Sublimity is generated by the use of rhetorical figures (which are, after all, one of the primary markers of the literary text). According to Longinus, “rhetorical figures reinforce the sublime.” [Ch. 17] Too much, however is a bad thing. Though an “accumulation of figures” can have a moving effect, [Ch. 20] an excess is as pathological as a swelling in the body. [Ch. 3] Longinus understands that literary success and failure both stem from deviation from ordinary language – only taste can discern the right use of rhetoric. [Ch. 5]

Accustomed for several hundred years to the aesthetics of the sordid and the mean we might be puzzled by Longinus’ exclusive preference for the “noble,” “uplifting,” grand style is based an assumption unlikely to find many advocates today: “Sublimity is the echo of a noble mind.” [Ch. 9] Modern readers would not be inclined to make “character” an issue for authors as is has become for politicians. Since the Romantic glorification of the outsider and the anti-hero, conventional morality is required neither of protagonists nor of their creators. For Longinus rhetoric has decayed with the loss of democracy: “no slave ever becomes an orator.” [Ch. 44] He conflates aesthetic and moral/spiritual categories, thinking high-mindedness most attractive and literature a sort of pleasurable training program for self-improvement. For him literary acumen is not a specialized branch of knowledge but the measure of the whole man. “The ability to judge literature is the crowning achievement of long experience.” [Ch. 6]

Like Plato’s use of the dialogue form, Longinus’ epistolary pretense suggests a living human nexus and the pleasure and affection people experience in the exchange of ideas. At the outset he proposes setting forth his views to Terentianus at his friend’s prompting so they might together pursue truth.

Longinus’ praise of the author of Genesis provides thematic reinforcement of this sense of dignity. Whether or not he is a Hellenized Jew, he is impressed with the philosophical sophistication of the concept of the divine expressed in the creation by fiat. He contrasts it to Homeric passages in which the gods play a less dignified role. He says nothing about the Hebrew author’s stately monumental hieratic rhetoric describing the “unfolding” of reality in the establishment of binary oppositions: light/dark, heaven/earth, sea/land, and the rest. Surely not every statement of an absolute divine would win his praise, and indeed he finds excuses for the dubious Homeric material which, he says, must be “taken as allegory.” His subjectivity is in the lead.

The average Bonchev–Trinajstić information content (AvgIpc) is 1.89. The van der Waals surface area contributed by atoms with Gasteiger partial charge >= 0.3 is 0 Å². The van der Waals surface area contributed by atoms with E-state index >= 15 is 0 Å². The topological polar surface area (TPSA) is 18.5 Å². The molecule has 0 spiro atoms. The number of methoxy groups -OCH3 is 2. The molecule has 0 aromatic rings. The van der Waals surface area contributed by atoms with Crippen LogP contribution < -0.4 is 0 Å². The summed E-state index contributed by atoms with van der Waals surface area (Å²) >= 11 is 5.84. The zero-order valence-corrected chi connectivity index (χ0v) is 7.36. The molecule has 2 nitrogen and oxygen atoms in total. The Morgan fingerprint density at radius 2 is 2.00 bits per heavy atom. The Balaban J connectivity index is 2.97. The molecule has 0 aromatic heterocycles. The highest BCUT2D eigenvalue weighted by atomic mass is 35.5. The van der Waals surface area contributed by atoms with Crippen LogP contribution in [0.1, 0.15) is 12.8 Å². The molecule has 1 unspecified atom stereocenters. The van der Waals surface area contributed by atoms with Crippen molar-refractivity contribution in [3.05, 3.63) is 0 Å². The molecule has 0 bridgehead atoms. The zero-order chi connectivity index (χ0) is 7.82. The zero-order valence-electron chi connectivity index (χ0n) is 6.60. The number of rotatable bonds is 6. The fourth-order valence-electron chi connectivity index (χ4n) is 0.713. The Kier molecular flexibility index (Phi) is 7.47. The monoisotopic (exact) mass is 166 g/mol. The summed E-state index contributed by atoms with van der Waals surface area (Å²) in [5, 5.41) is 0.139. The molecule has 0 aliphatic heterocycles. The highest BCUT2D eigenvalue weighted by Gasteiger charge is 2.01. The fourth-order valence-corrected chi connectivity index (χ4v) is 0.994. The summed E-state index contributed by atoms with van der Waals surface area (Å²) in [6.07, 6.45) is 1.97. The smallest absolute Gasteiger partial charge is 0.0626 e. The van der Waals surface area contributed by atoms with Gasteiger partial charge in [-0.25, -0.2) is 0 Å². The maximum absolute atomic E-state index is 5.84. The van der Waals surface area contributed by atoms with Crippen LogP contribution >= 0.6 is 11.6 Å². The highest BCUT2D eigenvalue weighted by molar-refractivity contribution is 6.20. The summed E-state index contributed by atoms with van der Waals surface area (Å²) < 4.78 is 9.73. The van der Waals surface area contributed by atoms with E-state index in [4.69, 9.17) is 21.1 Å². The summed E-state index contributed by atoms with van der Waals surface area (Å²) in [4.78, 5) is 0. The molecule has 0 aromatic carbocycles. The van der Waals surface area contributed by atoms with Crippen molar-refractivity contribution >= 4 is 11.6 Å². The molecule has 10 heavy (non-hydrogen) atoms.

Likewise a few pages later when he praises Sappho’s poem “Equal to the gods he seems to me . . .” he uses entirely impressionistic language, both positively (“Are you not astonished”) and negatively (“it is obvious to anyone” “he has made it trivial and elegant instead of terrifying”). [Ch. 10]

The fact is that each of us similarly makes intuitive value judgments about art. The ingenious can then invent rationalizations for them, some of which might prove useful in looking at other works. One’s unanalytical first reactions, though, like one’s sense impressions in daily life, provide the data with which everyone works. My strongest impression of the great critics, like Longinus, William Hazlitt, and Northrup Frye, are less their theoretical assumptions than the dependable accuracy of their value judgments. Longinus may annoy the modern reader with his lengthy discussions of figures of speech and thought bearing lengthy Greek names, most familiar only to a few specialists today, but he knows what is good. Further, the fact is that rhetoric, really the study of how aesthetic language differs from other discourses, long formed the base of literary theory and remains largely neglected today. ( I, for one, would welcome its revival, and one could do worse than to begin with Longinus on metaphor. [Ch. 32]) Another stylist, Edward Gibbon, justly said of Longinus, “He tells me his own feelings upon reading it, and tells them with such energy that he communicates them.”

Dame Fortuna in Portugal

One of the gifts of travel is the perspective one gains from backing away from the automatized data of daily experience. Apart from the sharpening of individual perceptions, one also stands back from detail and glimpses some grander generalizations. There is always the potential for a trip to become a pilgrimage, for a sublime thought or two to drift effortless into consciousness. Many ordinary travelers are moved to ruminations on history, psychology, philosophy, and the spiritual while on the road that would have been unlikely at home.